Why our instinctive efforts to salve another’s sadness tend to only deepen their helpless anguish and broaden the abyss between us and them — and what to do instead.
By Maria Popova
“Grief is a force of energy that cannot be controlled or predicted,” Elizabeth Gilbert reflected in the wake of losing the love of her life. “Grief does not obey your plans, or your wishes. Grief will do whatever it wants to you, whenever it wants to. In that regard, Grief has a lot in common with Love.”
Like love, grief swells into an entire inner universe that comes to color the whole of the outside world. Like love — that rapturous raw material for most of the songs and poems and paintings our species has produced — grief lives itself through the grieving and can’t but speak its truth. Unlike love, our culture meets the voice of grief with an alloy of disquiet and denial. We want to make the sadness go away, to lift the sorrowing heart out of its sorrow immediately. Often, we mistake for personal failure our inability to salve another’s grief or mistake for their failure the inability to snap out of it on the timeline of our wishes.
When psychotherapist Megan Devine — creator of the excellent resource Refuge in Grief and author of its portable counterpart, It’s OK That You’re Not OK: Meeting Grief and Loss in a Culture That Doesn’t Understand (public library) — watched her young, healthy partner drown, the sudden and senseless loss suspended her world. As it slowly regained the motive force of life, she set out to redirect her professional experience of studying emotional intelligence and resilience toward better understanding the confounding, all-consuming process of grief — the process by which, as Abraham Lincoln wrote in his immensely insightful letter of consolation to a bereaved friend, the agony of loss is slowly transmuted into “a sad sweet feeling in your heart, of a purer and holier sort than you have known before”; a transmutation in which skillful loving support can make a world of difference — support very different from what we instinctively imagine helps.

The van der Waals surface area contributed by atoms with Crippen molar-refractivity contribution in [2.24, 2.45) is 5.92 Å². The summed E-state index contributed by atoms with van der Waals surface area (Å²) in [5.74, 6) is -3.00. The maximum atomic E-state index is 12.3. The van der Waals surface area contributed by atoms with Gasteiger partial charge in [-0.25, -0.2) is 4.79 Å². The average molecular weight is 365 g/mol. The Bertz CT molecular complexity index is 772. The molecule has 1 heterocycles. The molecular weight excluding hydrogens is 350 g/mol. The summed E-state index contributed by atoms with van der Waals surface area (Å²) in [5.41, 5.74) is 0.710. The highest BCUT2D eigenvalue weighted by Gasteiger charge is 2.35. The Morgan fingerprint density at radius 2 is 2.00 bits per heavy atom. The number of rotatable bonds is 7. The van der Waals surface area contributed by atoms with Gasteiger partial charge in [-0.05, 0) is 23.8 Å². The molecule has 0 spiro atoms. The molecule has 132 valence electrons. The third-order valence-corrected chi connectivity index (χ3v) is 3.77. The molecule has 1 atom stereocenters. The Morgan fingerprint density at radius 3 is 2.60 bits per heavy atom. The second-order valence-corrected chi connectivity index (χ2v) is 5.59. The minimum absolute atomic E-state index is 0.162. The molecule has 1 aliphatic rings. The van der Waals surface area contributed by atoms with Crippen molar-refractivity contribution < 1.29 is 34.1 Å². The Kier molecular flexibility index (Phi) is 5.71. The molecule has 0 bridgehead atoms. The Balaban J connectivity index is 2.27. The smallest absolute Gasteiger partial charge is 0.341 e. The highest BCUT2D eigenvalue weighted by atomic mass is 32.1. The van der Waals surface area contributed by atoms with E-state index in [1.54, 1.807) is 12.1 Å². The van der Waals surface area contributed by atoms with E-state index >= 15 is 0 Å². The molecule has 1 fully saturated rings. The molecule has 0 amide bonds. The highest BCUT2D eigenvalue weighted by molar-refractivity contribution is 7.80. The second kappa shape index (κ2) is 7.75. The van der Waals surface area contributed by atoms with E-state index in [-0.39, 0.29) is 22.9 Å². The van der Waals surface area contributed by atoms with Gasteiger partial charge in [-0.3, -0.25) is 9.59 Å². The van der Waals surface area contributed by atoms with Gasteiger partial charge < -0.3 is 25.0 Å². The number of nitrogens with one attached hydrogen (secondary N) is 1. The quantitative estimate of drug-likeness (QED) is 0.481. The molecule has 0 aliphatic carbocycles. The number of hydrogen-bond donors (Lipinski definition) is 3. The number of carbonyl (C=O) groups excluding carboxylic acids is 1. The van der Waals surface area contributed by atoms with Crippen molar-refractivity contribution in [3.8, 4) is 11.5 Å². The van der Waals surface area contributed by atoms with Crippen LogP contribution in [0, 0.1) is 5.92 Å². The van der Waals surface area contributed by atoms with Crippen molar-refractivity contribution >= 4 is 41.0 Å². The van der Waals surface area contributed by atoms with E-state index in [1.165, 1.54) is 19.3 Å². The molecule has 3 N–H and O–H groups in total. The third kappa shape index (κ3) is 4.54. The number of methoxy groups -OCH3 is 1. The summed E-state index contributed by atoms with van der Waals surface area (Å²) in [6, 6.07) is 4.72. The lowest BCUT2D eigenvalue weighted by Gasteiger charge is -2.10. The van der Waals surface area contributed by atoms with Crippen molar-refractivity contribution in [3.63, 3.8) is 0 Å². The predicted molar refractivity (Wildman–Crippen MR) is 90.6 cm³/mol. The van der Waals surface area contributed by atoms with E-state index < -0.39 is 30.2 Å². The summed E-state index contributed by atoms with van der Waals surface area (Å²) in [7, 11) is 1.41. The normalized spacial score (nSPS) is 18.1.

In studying how people navigate intense grief — the loss of loved ones to violent crime, suicide, disaster, infant death, and other abrupt catastrophic traumas — Devine arrived at an arresting insight. Again and again, she observed that our most intuitive impulses about helping those whose suffering we yearn to allay — by cheering them up, by reorienting them toward the lighthouses in their lives amid the darkness — tend to only deepen their helpless anguish and broaden the abyss between us and them. And so she began to wonder what does salve the immense sorrow we encounter in the world and experience in our own lives.
This is what she learned:
Complement with a soulful animated short film about depression and what it takes to recover the light of being, an uncommon children’s book about that nonjudgmental place of permission for sadness where all healing begins, and Nick Cave on living with loss and the central paradox of grief as a portal to aliveness.